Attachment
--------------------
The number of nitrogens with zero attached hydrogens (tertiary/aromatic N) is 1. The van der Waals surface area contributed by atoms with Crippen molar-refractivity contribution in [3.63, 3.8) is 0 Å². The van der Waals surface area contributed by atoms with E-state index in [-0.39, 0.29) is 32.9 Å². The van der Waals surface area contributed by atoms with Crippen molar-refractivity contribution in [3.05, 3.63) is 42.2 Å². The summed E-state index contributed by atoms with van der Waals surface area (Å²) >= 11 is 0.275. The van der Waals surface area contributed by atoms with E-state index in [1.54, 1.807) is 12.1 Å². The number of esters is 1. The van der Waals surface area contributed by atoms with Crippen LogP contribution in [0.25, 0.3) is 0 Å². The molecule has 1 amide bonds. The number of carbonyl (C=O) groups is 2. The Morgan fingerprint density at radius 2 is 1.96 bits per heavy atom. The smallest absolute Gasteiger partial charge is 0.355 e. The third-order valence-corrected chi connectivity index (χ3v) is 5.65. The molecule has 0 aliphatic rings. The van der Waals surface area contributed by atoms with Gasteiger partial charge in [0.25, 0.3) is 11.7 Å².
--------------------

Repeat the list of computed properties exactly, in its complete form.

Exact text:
The number of nitrogens with zero attached hydrogens (tertiary/aromatic N) is 1. The van der Waals surface area contributed by atoms with Crippen molar-refractivity contribution in [3.63, 3.8) is 0 Å². The van der Waals surface area contributed by atoms with E-state index in [-0.39, 0.29) is 32.9 Å². The van der Waals surface area contributed by atoms with Crippen molar-refractivity contribution in [3.05, 3.63) is 42.2 Å². The summed E-state index contributed by atoms with van der Waals surface area (Å²) >= 11 is 0.275. The van der Waals surface area contributed by atoms with E-state index in [1.54, 1.807) is 12.1 Å². The number of esters is 1. The van der Waals surface area contributed by atoms with Crippen LogP contribution in [0.25, 0.3) is 0 Å². The molecule has 1 amide bonds. The number of carbonyl (C=O) groups is 2. The Morgan fingerprint density at radius 2 is 1.96 bits per heavy atom. The smallest absolute Gasteiger partial charge is 0.355 e. The third-order valence-corrected chi connectivity index (χ3v) is 5.65. The molecule has 0 aliphatic rings. The van der Waals surface area contributed by atoms with Gasteiger partial charge in [0.25, 0.3) is 11.7 Å².